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This issue contains articles on:             Appraisal Procedures: a
recipe for mediocrity?Ian Hutchings (Oxford Brookes University)
looks at how both appraisal and promotion procedures are encouraging teachers to
become moderately competent all-rounders.Improving the Quality of
Students’ WritingIn answer to Graham Gibbs’ article in The New Academic 1.2 Graham Badley (Anglia
Polytechnic University) argues that what students in HE actually need is both
more essay writing and more practical support to help them make their writing
and their essays more effective.Assessment of Students’ Oral
Communication Skills by Staff and Peer GroupsIan E Hughes and Bryan
Large (University of Leeds) describes how students are taught and assessed on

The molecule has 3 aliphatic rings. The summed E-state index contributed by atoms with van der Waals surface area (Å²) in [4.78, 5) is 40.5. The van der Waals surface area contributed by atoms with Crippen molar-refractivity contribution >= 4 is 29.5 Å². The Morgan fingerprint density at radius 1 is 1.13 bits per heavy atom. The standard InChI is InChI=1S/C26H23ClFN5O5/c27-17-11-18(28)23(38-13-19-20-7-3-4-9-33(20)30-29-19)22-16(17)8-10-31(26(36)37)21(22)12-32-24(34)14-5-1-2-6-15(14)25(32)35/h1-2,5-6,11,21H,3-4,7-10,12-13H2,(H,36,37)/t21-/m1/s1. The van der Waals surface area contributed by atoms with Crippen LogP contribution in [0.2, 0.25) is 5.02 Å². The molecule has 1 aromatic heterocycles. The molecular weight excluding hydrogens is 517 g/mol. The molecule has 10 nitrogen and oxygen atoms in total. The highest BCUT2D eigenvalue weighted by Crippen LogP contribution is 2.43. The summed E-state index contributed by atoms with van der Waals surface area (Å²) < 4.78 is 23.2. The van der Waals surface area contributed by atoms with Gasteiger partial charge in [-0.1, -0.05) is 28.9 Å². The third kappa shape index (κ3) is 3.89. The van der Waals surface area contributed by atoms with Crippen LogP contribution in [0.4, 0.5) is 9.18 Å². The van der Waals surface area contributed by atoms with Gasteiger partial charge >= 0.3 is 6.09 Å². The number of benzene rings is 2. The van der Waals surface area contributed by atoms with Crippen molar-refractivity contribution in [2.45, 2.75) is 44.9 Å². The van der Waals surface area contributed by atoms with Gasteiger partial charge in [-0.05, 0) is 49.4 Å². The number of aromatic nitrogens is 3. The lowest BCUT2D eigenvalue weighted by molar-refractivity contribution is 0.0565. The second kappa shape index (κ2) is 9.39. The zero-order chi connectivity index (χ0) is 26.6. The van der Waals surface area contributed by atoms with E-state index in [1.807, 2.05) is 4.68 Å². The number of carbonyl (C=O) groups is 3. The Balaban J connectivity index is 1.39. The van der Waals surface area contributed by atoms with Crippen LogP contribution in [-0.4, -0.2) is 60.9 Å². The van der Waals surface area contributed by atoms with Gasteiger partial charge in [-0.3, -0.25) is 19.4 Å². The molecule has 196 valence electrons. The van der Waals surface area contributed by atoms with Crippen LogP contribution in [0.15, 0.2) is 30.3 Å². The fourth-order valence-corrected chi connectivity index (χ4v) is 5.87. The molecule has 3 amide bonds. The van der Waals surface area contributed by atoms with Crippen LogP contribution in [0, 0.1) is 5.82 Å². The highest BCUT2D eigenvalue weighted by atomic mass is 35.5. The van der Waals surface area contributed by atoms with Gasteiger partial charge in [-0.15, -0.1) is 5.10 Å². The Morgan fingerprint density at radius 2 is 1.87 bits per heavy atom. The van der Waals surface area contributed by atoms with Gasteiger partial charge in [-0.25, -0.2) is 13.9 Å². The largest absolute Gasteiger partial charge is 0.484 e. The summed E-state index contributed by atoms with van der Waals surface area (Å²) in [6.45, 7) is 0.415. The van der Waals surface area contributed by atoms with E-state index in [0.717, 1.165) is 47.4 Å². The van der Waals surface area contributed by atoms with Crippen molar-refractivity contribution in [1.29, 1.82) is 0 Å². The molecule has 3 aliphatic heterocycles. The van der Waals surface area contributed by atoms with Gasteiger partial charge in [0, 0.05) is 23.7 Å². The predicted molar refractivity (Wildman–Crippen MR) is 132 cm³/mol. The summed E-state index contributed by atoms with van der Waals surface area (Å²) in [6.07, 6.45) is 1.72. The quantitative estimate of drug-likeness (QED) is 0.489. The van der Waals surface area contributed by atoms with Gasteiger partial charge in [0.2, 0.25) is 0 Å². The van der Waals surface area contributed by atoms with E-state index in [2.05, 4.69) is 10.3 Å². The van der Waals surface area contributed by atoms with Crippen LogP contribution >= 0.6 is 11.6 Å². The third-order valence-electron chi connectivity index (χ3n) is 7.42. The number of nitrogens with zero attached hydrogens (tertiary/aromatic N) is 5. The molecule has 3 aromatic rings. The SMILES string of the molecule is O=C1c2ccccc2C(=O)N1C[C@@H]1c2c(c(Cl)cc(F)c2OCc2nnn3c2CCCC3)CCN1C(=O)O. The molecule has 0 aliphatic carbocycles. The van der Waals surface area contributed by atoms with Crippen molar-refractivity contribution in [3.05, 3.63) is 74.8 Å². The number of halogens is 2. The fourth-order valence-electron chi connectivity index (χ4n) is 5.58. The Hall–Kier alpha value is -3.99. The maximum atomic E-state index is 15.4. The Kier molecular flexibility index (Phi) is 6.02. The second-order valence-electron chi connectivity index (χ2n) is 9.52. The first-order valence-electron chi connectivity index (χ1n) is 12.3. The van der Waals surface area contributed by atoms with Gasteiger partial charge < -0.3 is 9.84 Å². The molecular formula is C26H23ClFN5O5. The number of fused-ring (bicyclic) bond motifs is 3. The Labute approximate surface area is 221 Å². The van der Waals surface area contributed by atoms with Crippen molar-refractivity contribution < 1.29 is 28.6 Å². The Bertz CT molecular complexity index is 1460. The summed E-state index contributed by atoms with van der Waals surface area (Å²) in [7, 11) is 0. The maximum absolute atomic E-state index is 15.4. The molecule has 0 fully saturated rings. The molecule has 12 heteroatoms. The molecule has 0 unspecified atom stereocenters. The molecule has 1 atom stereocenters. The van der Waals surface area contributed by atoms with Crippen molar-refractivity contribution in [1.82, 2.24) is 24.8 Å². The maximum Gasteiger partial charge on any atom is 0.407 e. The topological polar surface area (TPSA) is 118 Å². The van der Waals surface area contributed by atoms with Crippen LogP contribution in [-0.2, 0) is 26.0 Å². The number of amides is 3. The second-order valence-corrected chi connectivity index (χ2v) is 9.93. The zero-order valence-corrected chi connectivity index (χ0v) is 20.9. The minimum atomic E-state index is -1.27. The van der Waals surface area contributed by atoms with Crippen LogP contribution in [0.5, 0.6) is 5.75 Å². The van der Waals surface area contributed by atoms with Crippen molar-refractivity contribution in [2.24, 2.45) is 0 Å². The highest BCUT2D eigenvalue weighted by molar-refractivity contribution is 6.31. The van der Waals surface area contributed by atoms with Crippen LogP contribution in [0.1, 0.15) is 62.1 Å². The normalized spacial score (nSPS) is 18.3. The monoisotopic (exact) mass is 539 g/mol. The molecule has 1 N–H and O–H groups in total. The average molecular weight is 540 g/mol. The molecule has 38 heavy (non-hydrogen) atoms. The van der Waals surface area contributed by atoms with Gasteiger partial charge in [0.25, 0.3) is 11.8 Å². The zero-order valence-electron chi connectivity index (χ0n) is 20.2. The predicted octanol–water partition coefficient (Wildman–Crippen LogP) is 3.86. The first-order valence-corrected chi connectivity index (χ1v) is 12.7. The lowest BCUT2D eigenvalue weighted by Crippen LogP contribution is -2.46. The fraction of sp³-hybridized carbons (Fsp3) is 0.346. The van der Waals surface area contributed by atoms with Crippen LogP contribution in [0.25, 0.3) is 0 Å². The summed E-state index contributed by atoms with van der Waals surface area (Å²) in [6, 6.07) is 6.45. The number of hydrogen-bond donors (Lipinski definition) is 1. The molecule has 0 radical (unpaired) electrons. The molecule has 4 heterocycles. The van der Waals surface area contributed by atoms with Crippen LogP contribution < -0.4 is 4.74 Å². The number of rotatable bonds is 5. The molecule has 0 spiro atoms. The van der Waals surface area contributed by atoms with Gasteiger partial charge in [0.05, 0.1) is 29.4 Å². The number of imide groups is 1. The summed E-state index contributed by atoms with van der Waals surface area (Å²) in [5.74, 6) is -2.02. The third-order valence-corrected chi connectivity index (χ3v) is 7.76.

communication and presentations skills as an integral part of their Bsc (Hons)
Pharmacology degree.Proctorials: a student
viewPetronella Ericson and Naomi Cohen (University of Leeds) give
the students’ view of a new teaching method which encourages students to work
things out for themselves, to question received wisdom and to seek enlightenment
through discussion and
debate.The Role of Women Staff
Developers in Developing Teaching Skills through Teaching
Observations”What’s so special about women staff
developers?” Hazel Fullerton (University of Plymouth) asked a group of new
lecturers on her
course.Coping with Student
Induction in the NinetiesLee Crystal (Luton College of Higher
Education) examines the new approach to student induction introduced at Luton
College to cope with the increasing change in the student population.Twenty Tips for Running
Staff Development WorkshopsFrom Peter McCrorie (Queen Mary and
Westfield College, University of London).To Centralise or Not to
Centralise?Dennis James (Leeds Metropolitan University) asks the
question in light of the many changes that are currently taking place in Higher
Education.

Additional information

Published Year

1993

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